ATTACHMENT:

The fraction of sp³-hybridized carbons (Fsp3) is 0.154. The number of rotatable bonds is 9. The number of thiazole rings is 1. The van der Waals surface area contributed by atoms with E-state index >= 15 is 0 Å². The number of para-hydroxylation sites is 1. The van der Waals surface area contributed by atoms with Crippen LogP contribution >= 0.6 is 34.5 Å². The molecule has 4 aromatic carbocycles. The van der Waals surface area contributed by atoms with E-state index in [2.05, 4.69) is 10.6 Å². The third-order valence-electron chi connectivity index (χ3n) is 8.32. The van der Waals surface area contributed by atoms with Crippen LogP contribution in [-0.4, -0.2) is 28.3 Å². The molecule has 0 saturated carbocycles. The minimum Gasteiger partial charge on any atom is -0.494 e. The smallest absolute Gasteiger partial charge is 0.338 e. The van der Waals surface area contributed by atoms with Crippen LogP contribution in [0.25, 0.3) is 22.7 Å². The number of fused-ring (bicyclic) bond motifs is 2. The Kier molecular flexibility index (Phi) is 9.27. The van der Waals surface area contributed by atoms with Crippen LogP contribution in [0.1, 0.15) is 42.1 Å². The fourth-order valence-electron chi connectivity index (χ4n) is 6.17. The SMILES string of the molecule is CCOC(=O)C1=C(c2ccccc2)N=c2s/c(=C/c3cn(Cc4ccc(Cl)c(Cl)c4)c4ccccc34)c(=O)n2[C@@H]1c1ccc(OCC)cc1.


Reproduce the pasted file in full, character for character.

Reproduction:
The fraction of sp³-hybridized carbons (Fsp3) is 0.154. The number of rotatable bonds is 9. The number of thiazole rings is 1. The van der Waals surface area contributed by atoms with E-state index >= 15 is 0 Å². The number of para-hydroxylation sites is 1. The van der Waals surface area contributed by atoms with Crippen LogP contribution >= 0.6 is 34.5 Å². The molecule has 4 aromatic carbocycles. The van der Waals surface area contributed by atoms with E-state index in [2.05, 4.69) is 10.6 Å². The third-order valence-electron chi connectivity index (χ3n) is 8.32. The van der Waals surface area contributed by atoms with Crippen LogP contribution in [-0.4, -0.2) is 28.3 Å². The molecule has 0 saturated carbocycles. The minimum Gasteiger partial charge on any atom is -0.494 e. The smallest absolute Gasteiger partial charge is 0.338 e. The van der Waals surface area contributed by atoms with Crippen LogP contribution in [0.25, 0.3) is 22.7 Å². The number of fused-ring (bicyclic) bond motifs is 2. The Kier molecular flexibility index (Phi) is 9.27. The van der Waals surface area contributed by atoms with Crippen LogP contribution in [0.1, 0.15) is 42.1 Å². The fourth-order valence-electron chi connectivity index (χ4n) is 6.17. The SMILES string of the molecule is CCOC(=O)C1=C(c2ccccc2)N=c2s/c(=C/c3cn(Cc4ccc(Cl)c(Cl)c4)c4ccccc34)c(=O)n2[C@@H]1c1ccc(OCC)cc1.